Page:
Halawa, Hawaii

From Academic Kids

Hālawa is a stream, a valley, an ahupua‘a, a neighborhood, and a census-designated place (CDP) located in the ‘Ewa District, City & County of Honolulu, Hawai‘i. Hālawa Stream branches into two valleys: North and South Hālawa; North Hālawa is the larger stream and fluvial feature. Their confluence is within the H-3/H-201 highways exchange.

"Neighborhoods" of Hālawa are very disjointed, in part because of the significant highway exchanges (see below) that now occupy nearly all of the lower end of Hālawa Valley between Red Hill and Aloha Stadium. Much of the remainder of the valley along both sides of Interstate H-3 is developed into commercial and light industrial properties. On the east side of H-3 are found the State Animal Quarantine Station and the Halawa High and Medium Security Facility (main O‘ahu prison).

Where the valley widens out closer to Pearl Harbor occur residential neighborhoods: Foster Village adjacent to Āliamanu; and the stadium area between Aloha Stadium and Makalapa. The interfluve (uplands between valleys) on the west comprises Halawa Heights, extending up to Camp H. M. Smith. Along the lower, western edge, Halawa Heights merges with the neighhborhoods of ‘Aiea. As of the 2000 Census, the CDP had a total population of 13,891.

The U.S. Postal Code for Hālawa Heights is 96701 (the same as for ‘Aiea). The postal code for Foster Village, the stadium area, and Makalapa is 96818 (the same as Āliamanu).


Interstate H-3 in Hālawa Valley looking towards the ; plant in foreground is a scrub form of ‘ohia lehua.
Interstate H-3 in Hālawa Valley looking towards the Ko'olau crest; plant in foreground is a scrub form of ‘ohia lehua.

Hālawa is located at 21°22'39" North, 157°55'22" West (21.377633, -157.922759)Template:GR. According to the United States Census Bureau, the neighborhood has a total area of 6.0 km² (2.3 mi²). 6.0 km² (2.3 mi²) of it is land and none of it is covered by water.

North Hālawa Valley is the route of Interstate H-3 from its western terminus with east-west Moanalua Freeway (H-201; connecting eastward to Honolulu or westward to H-1 and ‘Aiea) to the 1100-foot (335-m) elevation entrance into the Tetsuo Harano Tunnels penetrating the Ko‘olau crest. The freeway continues beyond to Kāne‘ohe on windward O‘ahu.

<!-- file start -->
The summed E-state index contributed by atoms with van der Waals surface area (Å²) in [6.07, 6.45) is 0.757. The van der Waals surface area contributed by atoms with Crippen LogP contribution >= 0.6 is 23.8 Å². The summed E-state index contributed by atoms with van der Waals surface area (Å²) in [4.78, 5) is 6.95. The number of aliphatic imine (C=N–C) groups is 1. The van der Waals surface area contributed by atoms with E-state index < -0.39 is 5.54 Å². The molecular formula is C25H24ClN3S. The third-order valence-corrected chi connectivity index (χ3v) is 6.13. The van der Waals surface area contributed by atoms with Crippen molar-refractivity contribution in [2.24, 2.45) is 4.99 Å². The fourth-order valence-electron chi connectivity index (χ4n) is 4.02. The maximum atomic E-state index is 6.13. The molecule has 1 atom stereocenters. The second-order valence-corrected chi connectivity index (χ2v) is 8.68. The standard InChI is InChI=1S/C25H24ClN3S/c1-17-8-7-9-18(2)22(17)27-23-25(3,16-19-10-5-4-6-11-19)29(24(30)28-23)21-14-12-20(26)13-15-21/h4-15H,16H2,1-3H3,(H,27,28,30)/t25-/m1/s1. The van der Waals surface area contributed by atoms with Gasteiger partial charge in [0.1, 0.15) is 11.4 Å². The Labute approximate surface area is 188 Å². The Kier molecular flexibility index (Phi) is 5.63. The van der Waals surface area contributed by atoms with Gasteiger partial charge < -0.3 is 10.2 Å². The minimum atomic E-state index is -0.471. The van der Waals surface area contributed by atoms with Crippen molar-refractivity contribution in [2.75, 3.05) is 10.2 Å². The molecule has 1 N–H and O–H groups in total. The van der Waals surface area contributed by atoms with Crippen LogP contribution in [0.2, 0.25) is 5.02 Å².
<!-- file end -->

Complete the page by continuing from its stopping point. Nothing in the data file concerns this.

Most of Hālawa Valley is undeveloped, and there are numerous archaeological sites in this valley. These sites are one reason that a significant proportion of Interstate H-3 within the valley is carried on a viaduct (see photo at right). Although very expensive to construct, the viaduct offers significant returns in terms of preservation of both archeological sites and stream ecology.


As of the census of 2000, there were 13,891 people, 4,142 households, and 3,276 families residing in the CDP. The population density was 2,301.9/km² (5,974.5/mi²). There were 4,289 housing units at an average density of 710.7/km² (1,844.7/mi²). The racial makeup of the town was 15.50% White, 1.83% African American, 0.20% Native American, 50.90% Asian, 10.43% Pacific Islander, 0.84% from other races, and 20.31% from two or more races. 6.52% of the population were Hispanic or Latino of any race.

There were 4,142 households out of which 30.3% had children under the age of 18 living with them, 60.1% were married couples living together, 13.9% had a female householder with no husband present, and 20.9% were non-families. 15.5% of all households were made up of individuals and 5.2% had someone living alone who was 65 years of age or older. The average household size was 3.28 and the average family size was 3.64.

In the CDP the population was spread out with 23.4% under the age of 18, 9.9% from 18 to 24, 28.3% from 25 to 44, 22.6% from 45 to 64, and 15.8% who were 65 years of age or older. The median age was 37 years. For every 100 females there were 98.8 males. For every 100 females age 18 and over, there were 98.3 males.

The median income for a household in Hālawa in 2000 was $63,176, and the median income for a family was $68,519. Males had a median income of $35,764 versus $28,527 for females. The per capita income for the census tract then was $21,868. 10.1% of the population and 7.5% of families were below the poverty line. Out of the total population, 20.9% of those under the age of 18 and 3.7% of those 65 and older were living below the poverty line.

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